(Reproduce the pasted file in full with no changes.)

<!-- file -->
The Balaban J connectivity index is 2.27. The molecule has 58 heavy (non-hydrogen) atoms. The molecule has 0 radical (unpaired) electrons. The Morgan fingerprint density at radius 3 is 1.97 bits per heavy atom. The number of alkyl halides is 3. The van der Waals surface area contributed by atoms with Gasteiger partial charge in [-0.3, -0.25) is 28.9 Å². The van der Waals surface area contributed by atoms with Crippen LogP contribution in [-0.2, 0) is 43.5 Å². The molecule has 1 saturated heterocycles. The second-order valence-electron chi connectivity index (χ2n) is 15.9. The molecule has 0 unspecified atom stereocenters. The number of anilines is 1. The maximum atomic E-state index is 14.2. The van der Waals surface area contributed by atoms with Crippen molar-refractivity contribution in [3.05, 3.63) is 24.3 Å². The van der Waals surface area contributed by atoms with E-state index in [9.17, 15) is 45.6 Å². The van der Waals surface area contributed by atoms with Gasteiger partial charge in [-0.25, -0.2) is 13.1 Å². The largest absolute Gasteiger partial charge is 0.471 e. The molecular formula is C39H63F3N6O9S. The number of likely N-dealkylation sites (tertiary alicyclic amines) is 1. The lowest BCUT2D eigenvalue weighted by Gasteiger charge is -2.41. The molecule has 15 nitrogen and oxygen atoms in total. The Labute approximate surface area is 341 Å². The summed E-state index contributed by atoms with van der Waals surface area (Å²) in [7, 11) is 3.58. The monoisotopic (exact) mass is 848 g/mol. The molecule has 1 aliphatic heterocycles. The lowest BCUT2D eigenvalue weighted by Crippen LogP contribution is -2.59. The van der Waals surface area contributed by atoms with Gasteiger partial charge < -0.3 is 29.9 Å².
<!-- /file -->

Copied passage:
The Balaban J connectivity index is 2.27. The molecule has 58 heavy (non-hydrogen) atoms. The molecule has 0 radical (unpaired) electrons. The Morgan fingerprint density at radius 3 is 1.97 bits per heavy atom. The number of alkyl halides is 3. The van der Waals surface area contributed by atoms with Gasteiger partial charge in [-0.3, -0.25) is 28.9 Å². The van der Waals surface area contributed by atoms with Crippen LogP contribution in [-0.2, 0) is 43.5 Å². The molecule has 1 saturated heterocycles. The second-order valence-electron chi connectivity index (χ2n) is 15.9. The molecule has 0 unspecified atom stereocenters. The number of anilines is 1. The maximum atomic E-state index is 14.2. The van der Waals surface area contributed by atoms with Crippen molar-refractivity contribution in [3.05, 3.63) is 24.3 Å². The van der Waals surface area contributed by atoms with E-state index in [9.17, 15) is 45.6 Å². The van der Waals surface area contributed by atoms with Gasteiger partial charge in [-0.25, -0.2) is 13.1 Å². The largest absolute Gasteiger partial charge is 0.471 e. The molecular formula is C39H63F3N6O9S. The number of likely N-dealkylation sites (tertiary alicyclic amines) is 1. The lowest BCUT2D eigenvalue weighted by Gasteiger charge is -2.41. The molecule has 15 nitrogen and oxygen atoms in total. The Labute approximate surface area is 341 Å². The summed E-state index contributed by atoms with van der Waals surface area (Å²) in [7, 11) is 3.58. The monoisotopic (exact) mass is 848 g/mol. The molecule has 1 aliphatic heterocycles. The lowest BCUT2D eigenvalue weighted by Crippen LogP contribution is -2.59. The van der Waals surface area contributed by atoms with Gasteiger partial charge < -0.3 is 29.9 Å².